Transportation Institute Named Honorees at Awards Banquet
The Upper Great Plains Transportation Institute held its annual awards banquet Oct. 11 at the Fargo Holiday Inn. Tracee Sutton, Gary Berreth and Jim Moench were recognized for their contributions to the region's transportation industry. Five scholarships also were presented to NDSU students.
Sutton, legislative director for U.S. Sen. Kent Conrad, received the Agrey Award, the institute's highest award. For more than 16 years, Sutton served on the legislative staff for members of the North Dakota congressional delegation. As a staff member for Congressman Earl Pomeroy, Sutton was instrumental in the 1998 highway reauthorization bill and helped secure funding for the Four Bears Bridge, the Small Urban and Rural Transit Center, and various highway and airport improvement projects. In 2002, Sutton joined Conrad's staff. She advised the senator on the most recent highway reauthorization bills that provided significant resources for highways and transit in North Dakota. Currently she is Conrad's legislative director, overseeing a 12-person legislative staff.
Berreth received the institute's Lifetime Achievement Award. Berreth retired as assistant chief engineer from the North Dakota Department of Transportation in 2005 after 37 years in the department. He helped lead the department in adopting technology in a variety of areas to improve operations, products and services. He advocated transportation planning, integrating it into the department's project selection and design processes. Upon his retirement, Berreth spent the next six years with the Upper Great Plains Transportation Institute, serving as director of the North Dakota Local Technical Assistance Program where he advocated the use of technology to meet the training needs of state and local transportation agencies and established the institute as a leader in delivering information and training to all levels of government, tribal agencies and the private sector for workforce development.
Moench received the Chairman's Award. Moench's most recent position was with the North Dakota Disabilities Advocacy Consortium, a coalition of 25 diverse disability organizations. During his more than eight years in the position, Moench coordinated joint legislative and policy activities for 25 diverse disability organizations in the state. A primary focus was enhancing mobility for disabled individuals. Moench served as chair of the Upper Great Plains Transportation Institute's Advisory Board from 1987 to 1997. During his tenure as chair, the institute increased its budget and launched several initiatives that are now established programs within the institute. These include the Advanced Traffic Analysis Center, establishment of the institute as a regional center within the U.S. Department of Transportation's University Transportation Center Program, and the development of institute's video-conferencing network. Those developments helped set the stage for the institute's success and dynamic growth in subsequent years. Moench also had distinguished careers with the North Dakota Farmers Union and North Dakota National Guard. His military career spanned 31 years, beginning with active duty in the U.S. Army and culminating with his appointment as Deputy Commander of the North Dakota Army National Guard in 1997.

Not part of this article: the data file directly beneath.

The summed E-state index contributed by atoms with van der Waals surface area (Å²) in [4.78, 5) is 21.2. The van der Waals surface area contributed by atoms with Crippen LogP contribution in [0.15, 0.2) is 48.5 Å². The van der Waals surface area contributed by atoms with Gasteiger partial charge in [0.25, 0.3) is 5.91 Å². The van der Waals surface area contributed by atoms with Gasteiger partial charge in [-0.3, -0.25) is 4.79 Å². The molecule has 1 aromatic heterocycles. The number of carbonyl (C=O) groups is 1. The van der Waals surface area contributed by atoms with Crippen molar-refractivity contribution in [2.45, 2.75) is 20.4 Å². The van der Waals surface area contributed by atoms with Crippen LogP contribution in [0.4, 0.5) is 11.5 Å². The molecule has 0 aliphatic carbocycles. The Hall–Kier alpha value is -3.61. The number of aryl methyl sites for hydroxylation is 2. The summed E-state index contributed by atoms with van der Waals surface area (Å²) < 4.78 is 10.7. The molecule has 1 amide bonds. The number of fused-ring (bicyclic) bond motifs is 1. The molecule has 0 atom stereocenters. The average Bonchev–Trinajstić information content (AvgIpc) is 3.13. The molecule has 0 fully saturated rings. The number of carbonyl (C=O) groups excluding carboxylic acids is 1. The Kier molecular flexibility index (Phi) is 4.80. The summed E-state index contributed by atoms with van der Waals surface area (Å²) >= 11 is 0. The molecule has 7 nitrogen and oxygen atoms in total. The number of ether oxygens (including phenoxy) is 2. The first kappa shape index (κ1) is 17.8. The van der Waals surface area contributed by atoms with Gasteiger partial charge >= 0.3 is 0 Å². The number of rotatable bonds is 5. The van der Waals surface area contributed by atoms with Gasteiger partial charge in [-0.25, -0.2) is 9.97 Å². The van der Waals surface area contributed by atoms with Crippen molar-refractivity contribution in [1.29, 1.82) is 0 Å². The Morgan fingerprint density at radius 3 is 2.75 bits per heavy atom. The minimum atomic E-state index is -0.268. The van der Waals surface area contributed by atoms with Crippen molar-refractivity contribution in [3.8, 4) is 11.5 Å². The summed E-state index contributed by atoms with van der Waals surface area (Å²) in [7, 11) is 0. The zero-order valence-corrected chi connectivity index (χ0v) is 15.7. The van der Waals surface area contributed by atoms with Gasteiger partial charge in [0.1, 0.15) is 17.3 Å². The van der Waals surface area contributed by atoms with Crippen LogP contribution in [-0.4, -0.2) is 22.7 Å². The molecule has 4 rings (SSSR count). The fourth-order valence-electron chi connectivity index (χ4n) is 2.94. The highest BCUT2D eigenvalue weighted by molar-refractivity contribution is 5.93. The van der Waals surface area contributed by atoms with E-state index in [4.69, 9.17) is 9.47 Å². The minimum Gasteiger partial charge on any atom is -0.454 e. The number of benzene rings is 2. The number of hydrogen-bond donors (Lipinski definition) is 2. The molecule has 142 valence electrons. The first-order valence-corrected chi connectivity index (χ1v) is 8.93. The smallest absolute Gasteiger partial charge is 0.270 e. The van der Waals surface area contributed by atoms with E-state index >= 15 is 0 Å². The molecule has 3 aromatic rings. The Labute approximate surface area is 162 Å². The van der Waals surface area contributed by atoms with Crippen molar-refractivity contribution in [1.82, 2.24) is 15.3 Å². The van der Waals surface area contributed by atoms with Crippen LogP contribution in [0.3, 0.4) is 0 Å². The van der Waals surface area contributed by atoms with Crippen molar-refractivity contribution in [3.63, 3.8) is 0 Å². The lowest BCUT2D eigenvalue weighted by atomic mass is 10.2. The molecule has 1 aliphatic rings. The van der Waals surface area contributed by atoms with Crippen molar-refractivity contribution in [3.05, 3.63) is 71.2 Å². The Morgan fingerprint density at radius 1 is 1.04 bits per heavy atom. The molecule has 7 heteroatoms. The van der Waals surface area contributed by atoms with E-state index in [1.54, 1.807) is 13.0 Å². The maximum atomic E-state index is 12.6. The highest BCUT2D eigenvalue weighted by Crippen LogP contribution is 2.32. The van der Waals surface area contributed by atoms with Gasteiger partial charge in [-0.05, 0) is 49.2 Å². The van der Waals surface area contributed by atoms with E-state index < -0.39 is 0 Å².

The Institute also presented five scholarships to undergraduates at the event.
Stacy Engelmeyer, Melrose, Minn., and Taylor Krolak, Buffalo, Minn., both seniors in civil engineering, each received the $1,500 Transportation Engineering Scholarship. The scholarship recognizes academic achievement and promotes the education of transportation students at NDSU. The Mountain-Plains Consortium through the University Transportation Centers program of the U.S. Department of Transportation provides funding for the scholarship.
Levi Hall, a senior majoring in agribusiness from Berthold, N.D., and Tanner Rohloff, a junior majoring in agricultural economics from Morris, Minn., each received the $1,500 Paul E.R. Abrahamson Transportation Scholarship. The scholarship recognizes outstanding students at NDSU with an interest in the transportation and logistics of agricultural products. The Mountain-Plains Consortium through the University Transportation Centers program of the U.S. Department of Transportation also provides funding for these scholarships.
Danielle Franssen, a senior in civil engineering from Cottage Grove, Minn., received the $2,000 Charles E. Herman Scholarship, which recognizes academic achievement and promotes education of transportation students with a preference to women and minorities at NDSU. The Charles E. Herman Scholarship Endowment Fund at the NDSU Development Foundation provides funding for the scholarship.
For more information, go to www.ugpti.org/awards/.
Published in NDSU's staff newsletter